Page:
However, Selman said students can turn to the fine arts classes for enrichment and fun. To foster creativity, Selman said she recorded a dance video with her 8-year-old daughter and asked her students to critique her.
Selman said she previously used YouTube videos to demonstrate different voice and acting exercises in the classroom. Now that the course is online, she said her school does not want teachers to link YouTube videos in their lessons so students will not get distracted by other videos on the platform.
Because of this, she said she is adjusting her lesson plans to include videos she makes herself, so students may still interact with the lessons.
“I have short reader’s theater plays, so I'll read a play and I'll change the voices, you know, be all the voices in the play, and post that video,” Selman said.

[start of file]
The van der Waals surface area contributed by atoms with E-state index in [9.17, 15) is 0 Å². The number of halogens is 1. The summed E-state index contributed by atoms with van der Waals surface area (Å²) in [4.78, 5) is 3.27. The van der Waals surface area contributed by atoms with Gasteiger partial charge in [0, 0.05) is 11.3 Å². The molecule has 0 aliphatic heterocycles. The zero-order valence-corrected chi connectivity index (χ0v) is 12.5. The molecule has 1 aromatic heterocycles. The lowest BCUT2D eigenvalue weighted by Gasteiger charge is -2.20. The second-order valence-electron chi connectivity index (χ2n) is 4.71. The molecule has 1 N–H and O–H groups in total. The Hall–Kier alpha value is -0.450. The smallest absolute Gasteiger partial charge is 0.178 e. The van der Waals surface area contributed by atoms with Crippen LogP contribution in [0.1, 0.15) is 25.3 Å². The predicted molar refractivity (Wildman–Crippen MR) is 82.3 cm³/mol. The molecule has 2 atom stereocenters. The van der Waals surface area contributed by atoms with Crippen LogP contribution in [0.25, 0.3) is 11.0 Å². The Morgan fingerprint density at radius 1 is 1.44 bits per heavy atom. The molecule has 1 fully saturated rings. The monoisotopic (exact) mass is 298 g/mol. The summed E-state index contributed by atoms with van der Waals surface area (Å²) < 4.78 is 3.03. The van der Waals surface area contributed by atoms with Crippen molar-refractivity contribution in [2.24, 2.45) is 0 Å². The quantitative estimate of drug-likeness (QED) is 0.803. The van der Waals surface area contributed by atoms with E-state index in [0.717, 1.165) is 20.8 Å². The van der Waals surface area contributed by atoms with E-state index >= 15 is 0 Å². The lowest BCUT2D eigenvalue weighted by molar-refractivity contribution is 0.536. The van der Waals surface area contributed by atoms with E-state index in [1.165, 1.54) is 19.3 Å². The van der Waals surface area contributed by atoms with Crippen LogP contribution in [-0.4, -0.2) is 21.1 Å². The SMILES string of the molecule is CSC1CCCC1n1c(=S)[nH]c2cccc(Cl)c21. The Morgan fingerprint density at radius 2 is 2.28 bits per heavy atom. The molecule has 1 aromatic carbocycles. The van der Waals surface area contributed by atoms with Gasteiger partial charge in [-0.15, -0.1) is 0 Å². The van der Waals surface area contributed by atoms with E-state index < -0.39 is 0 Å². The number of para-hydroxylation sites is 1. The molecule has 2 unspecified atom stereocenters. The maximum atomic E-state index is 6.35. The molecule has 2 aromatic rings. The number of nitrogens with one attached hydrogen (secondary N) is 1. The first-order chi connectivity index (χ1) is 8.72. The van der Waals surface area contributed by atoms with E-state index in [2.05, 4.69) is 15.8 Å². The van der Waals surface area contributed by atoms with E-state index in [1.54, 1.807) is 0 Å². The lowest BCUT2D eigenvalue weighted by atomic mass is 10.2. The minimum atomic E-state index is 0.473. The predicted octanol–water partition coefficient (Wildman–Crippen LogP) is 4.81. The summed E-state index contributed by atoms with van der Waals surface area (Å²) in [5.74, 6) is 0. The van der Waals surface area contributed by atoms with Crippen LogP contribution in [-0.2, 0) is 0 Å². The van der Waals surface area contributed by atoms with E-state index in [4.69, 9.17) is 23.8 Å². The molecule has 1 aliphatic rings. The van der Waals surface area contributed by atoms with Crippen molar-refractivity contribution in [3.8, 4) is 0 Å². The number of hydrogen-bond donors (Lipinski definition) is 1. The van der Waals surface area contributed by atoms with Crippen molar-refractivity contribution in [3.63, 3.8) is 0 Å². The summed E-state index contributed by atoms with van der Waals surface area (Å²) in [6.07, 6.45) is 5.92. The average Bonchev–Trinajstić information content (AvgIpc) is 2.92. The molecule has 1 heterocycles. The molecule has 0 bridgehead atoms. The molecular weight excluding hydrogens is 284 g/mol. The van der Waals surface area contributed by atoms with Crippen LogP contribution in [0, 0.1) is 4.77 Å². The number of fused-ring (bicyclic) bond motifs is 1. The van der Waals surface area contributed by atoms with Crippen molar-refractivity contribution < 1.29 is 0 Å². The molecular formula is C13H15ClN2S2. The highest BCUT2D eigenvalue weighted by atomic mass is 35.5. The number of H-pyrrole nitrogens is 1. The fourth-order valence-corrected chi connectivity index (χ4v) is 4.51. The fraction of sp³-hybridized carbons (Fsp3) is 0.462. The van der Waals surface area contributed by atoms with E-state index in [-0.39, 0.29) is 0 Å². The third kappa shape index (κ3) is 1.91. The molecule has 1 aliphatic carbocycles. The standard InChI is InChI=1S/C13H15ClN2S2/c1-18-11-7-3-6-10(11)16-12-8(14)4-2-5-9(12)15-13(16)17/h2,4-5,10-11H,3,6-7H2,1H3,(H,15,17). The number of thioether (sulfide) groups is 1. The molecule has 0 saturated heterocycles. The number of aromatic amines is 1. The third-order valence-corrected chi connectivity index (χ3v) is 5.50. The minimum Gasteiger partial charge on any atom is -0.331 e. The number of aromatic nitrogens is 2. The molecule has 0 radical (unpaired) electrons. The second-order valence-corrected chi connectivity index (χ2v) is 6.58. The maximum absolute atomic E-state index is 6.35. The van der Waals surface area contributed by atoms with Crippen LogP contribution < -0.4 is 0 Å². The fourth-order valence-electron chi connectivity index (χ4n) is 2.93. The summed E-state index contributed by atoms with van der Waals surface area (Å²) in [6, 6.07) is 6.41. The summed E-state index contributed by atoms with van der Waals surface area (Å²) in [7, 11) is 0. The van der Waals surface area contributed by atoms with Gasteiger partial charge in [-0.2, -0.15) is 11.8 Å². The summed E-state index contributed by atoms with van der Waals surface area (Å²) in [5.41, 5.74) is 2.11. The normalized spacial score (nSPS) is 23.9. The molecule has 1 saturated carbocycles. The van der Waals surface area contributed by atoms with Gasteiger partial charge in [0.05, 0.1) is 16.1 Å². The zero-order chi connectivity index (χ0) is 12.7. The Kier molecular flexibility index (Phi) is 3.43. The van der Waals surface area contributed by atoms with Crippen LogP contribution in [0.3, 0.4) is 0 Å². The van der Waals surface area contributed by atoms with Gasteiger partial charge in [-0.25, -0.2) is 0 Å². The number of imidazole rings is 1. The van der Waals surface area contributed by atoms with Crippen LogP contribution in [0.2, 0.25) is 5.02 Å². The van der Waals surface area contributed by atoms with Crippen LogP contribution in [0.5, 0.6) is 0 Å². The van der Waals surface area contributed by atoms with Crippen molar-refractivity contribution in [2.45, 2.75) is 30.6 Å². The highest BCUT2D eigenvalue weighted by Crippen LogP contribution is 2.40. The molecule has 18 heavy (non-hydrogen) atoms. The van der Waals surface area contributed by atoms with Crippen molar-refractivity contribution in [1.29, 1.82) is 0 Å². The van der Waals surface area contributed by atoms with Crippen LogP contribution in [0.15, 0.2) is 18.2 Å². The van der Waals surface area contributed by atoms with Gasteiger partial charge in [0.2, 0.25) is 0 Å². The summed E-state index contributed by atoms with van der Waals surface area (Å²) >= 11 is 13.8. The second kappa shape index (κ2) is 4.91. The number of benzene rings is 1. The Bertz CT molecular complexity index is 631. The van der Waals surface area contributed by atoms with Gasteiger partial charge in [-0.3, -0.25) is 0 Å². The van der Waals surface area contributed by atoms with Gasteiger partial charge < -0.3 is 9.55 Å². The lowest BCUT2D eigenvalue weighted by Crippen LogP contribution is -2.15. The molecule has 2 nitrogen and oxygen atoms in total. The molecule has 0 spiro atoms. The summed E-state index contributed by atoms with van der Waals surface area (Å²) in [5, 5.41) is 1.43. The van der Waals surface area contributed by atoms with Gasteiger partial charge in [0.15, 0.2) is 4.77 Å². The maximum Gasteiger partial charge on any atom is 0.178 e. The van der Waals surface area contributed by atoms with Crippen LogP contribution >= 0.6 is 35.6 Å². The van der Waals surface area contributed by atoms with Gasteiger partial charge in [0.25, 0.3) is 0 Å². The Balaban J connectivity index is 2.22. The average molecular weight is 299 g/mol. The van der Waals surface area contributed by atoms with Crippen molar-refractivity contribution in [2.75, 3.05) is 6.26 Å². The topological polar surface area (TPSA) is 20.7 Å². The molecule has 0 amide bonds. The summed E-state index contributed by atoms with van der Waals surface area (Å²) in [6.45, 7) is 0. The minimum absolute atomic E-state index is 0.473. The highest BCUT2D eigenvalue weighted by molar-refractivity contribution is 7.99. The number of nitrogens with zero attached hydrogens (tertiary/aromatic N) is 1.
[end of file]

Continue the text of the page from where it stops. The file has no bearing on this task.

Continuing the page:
Selman said she understands why she is not allowed to choose the teaching platform, as in picking between Google Classroom, Seesaw or another online program, but that it can still be frustrating to not have that freedom.
“I wish we mattered more,” Selman said.
Edens said she recognizes the importance of the school’s emphasis on the core curriculum. However, she said she is concerned that her classes may not be taken as seriously as the other classes.
“They’re putting us at the bottom of the totem pole, which is where we always are,” Edens said, “but now it’s even lower than the bottom of the totem pole.”
Studies indicate that fine arts classes are beneficial to the student’s overall learning experience.
“Not only do extracurricular activities instill great values, they have also been proven to boost school attendance, academic success, and aspirations for continuing education past high school,” according to the National Education Association.